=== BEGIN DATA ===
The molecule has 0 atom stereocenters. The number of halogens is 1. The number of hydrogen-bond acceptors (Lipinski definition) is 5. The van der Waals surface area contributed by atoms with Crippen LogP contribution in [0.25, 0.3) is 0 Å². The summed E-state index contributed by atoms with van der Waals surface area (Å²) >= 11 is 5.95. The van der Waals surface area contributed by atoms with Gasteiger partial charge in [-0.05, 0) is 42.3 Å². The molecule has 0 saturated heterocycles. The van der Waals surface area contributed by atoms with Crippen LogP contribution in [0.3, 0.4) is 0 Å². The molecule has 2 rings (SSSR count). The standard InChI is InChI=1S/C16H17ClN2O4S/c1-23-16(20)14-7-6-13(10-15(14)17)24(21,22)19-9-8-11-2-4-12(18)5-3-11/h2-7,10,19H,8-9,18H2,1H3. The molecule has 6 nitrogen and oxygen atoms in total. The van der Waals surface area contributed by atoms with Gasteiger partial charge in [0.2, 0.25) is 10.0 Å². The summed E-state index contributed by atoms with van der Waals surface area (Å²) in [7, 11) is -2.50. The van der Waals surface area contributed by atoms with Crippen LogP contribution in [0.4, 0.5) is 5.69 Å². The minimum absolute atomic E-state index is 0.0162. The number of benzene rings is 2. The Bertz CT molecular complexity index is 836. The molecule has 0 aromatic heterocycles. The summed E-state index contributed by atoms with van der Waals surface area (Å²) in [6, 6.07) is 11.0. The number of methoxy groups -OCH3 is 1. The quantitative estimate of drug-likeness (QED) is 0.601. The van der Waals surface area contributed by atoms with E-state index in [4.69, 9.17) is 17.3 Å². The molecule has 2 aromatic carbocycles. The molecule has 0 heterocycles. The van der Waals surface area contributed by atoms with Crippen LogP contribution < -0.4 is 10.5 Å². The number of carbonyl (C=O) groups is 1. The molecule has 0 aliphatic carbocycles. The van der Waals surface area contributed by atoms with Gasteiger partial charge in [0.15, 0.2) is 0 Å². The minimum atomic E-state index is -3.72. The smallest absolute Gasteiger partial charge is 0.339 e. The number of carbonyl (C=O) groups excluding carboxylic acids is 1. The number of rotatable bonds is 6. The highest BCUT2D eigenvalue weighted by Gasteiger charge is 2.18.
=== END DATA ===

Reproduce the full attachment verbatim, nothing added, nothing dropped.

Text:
The molecule has 0 atom stereocenters. The number of halogens is 1. The number of hydrogen-bond acceptors (Lipinski definition) is 5. The van der Waals surface area contributed by atoms with Crippen LogP contribution in [0.25, 0.3) is 0 Å². The summed E-state index contributed by atoms with van der Waals surface area (Å²) >= 11 is 5.95. The van der Waals surface area contributed by atoms with Gasteiger partial charge in [-0.05, 0) is 42.3 Å². The molecule has 0 saturated heterocycles. The van der Waals surface area contributed by atoms with Crippen LogP contribution in [0.3, 0.4) is 0 Å². The molecule has 2 rings (SSSR count). The standard InChI is InChI=1S/C16H17ClN2O4S/c1-23-16(20)14-7-6-13(10-15(14)17)24(21,22)19-9-8-11-2-4-12(18)5-3-11/h2-7,10,19H,8-9,18H2,1H3. The molecule has 6 nitrogen and oxygen atoms in total. The van der Waals surface area contributed by atoms with Gasteiger partial charge in [0.2, 0.25) is 10.0 Å². The summed E-state index contributed by atoms with van der Waals surface area (Å²) in [7, 11) is -2.50. The van der Waals surface area contributed by atoms with Crippen LogP contribution in [0.4, 0.5) is 5.69 Å². The minimum absolute atomic E-state index is 0.0162. The number of benzene rings is 2. The Bertz CT molecular complexity index is 836. The molecule has 0 aromatic heterocycles. The summed E-state index contributed by atoms with van der Waals surface area (Å²) in [6, 6.07) is 11.0. The number of methoxy groups -OCH3 is 1. The quantitative estimate of drug-likeness (QED) is 0.601. The van der Waals surface area contributed by atoms with E-state index in [4.69, 9.17) is 17.3 Å². The molecule has 2 aromatic carbocycles. The molecule has 0 heterocycles. The van der Waals surface area contributed by atoms with Crippen LogP contribution < -0.4 is 10.5 Å². The number of carbonyl (C=O) groups is 1. The molecule has 0 aliphatic carbocycles. The van der Waals surface area contributed by atoms with Gasteiger partial charge in [0.15, 0.2) is 0 Å². The minimum atomic E-state index is -3.72. The smallest absolute Gasteiger partial charge is 0.339 e. The number of carbonyl (C=O) groups excluding carboxylic acids is 1. The number of rotatable bonds is 6. The highest BCUT2D eigenvalue weighted by Gasteiger charge is 2.18.